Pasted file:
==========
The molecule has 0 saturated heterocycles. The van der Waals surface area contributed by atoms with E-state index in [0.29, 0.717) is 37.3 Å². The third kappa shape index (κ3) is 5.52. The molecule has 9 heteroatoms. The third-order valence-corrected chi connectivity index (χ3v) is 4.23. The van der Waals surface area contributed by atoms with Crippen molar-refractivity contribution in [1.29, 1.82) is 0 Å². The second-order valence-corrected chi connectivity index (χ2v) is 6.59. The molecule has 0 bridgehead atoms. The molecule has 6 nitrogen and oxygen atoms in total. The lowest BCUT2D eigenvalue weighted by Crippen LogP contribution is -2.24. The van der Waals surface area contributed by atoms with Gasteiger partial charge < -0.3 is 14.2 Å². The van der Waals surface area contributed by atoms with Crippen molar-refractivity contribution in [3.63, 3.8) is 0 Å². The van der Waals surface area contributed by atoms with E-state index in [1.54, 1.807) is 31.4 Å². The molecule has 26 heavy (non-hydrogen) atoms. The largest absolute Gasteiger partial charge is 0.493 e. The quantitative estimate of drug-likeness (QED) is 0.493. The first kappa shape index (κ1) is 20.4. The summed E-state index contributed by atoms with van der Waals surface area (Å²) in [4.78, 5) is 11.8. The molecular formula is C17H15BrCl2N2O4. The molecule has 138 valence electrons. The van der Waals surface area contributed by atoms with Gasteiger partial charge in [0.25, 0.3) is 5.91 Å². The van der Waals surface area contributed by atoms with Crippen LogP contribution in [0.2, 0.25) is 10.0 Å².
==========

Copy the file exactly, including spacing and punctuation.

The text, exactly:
The molecule has 0 saturated heterocycles. The van der Waals surface area contributed by atoms with E-state index in [0.29, 0.717) is 37.3 Å². The third kappa shape index (κ3) is 5.52. The molecule has 9 heteroatoms. The third-order valence-corrected chi connectivity index (χ3v) is 4.23. The van der Waals surface area contributed by atoms with Crippen molar-refractivity contribution in [1.29, 1.82) is 0 Å². The second-order valence-corrected chi connectivity index (χ2v) is 6.59. The molecule has 0 bridgehead atoms. The molecule has 6 nitrogen and oxygen atoms in total. The lowest BCUT2D eigenvalue weighted by Crippen LogP contribution is -2.24. The van der Waals surface area contributed by atoms with Gasteiger partial charge < -0.3 is 14.2 Å². The van der Waals surface area contributed by atoms with Crippen molar-refractivity contribution in [3.63, 3.8) is 0 Å². The van der Waals surface area contributed by atoms with E-state index in [1.54, 1.807) is 31.4 Å². The molecule has 26 heavy (non-hydrogen) atoms. The largest absolute Gasteiger partial charge is 0.493 e. The quantitative estimate of drug-likeness (QED) is 0.493. The first kappa shape index (κ1) is 20.4. The summed E-state index contributed by atoms with van der Waals surface area (Å²) in [4.78, 5) is 11.8. The molecular formula is C17H15BrCl2N2O4. The molecule has 138 valence electrons. The van der Waals surface area contributed by atoms with Gasteiger partial charge in [0.25, 0.3) is 5.91 Å². The van der Waals surface area contributed by atoms with Crippen LogP contribution in [0.2, 0.25) is 10.0 Å².